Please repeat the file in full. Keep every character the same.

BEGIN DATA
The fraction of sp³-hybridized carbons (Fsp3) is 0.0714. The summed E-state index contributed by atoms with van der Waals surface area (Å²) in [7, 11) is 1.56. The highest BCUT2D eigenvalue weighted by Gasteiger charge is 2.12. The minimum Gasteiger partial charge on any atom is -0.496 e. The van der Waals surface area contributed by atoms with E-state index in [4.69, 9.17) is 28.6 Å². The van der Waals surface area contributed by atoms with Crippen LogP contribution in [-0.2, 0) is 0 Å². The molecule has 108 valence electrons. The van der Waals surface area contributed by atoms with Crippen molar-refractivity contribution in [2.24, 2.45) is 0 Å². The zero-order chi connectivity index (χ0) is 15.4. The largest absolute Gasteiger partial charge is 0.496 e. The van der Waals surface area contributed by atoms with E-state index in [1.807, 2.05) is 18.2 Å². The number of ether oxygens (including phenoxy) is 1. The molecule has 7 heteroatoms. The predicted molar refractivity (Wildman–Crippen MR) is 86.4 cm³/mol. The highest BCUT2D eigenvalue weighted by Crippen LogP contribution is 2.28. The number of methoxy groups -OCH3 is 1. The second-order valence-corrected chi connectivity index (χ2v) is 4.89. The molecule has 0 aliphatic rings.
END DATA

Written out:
The fraction of sp³-hybridized carbons (Fsp3) is 0.0714. The summed E-state index contributed by atoms with van der Waals surface area (Å²) in [7, 11) is 1.56. The highest BCUT2D eigenvalue weighted by Gasteiger charge is 2.12. The minimum Gasteiger partial charge on any atom is -0.496 e. The van der Waals surface area contributed by atoms with E-state index in [4.69, 9.17) is 28.6 Å². The van der Waals surface area contributed by atoms with Crippen LogP contribution in [-0.2, 0) is 0 Å². The molecule has 108 valence electrons. The van der Waals surface area contributed by atoms with Crippen molar-refractivity contribution in [2.24, 2.45) is 0 Å². The zero-order chi connectivity index (χ0) is 15.4. The largest absolute Gasteiger partial charge is 0.496 e. The van der Waals surface area contributed by atoms with E-state index in [1.807, 2.05) is 18.2 Å². The number of ether oxygens (including phenoxy) is 1. The molecule has 7 heteroatoms. The predicted molar refractivity (Wildman–Crippen MR) is 86.4 cm³/mol. The highest BCUT2D eigenvalue weighted by Crippen LogP contribution is 2.28. The number of methoxy groups -OCH3 is 1. The second-order valence-corrected chi connectivity index (χ2v) is 4.89. The molecule has 0 aliphatic rings.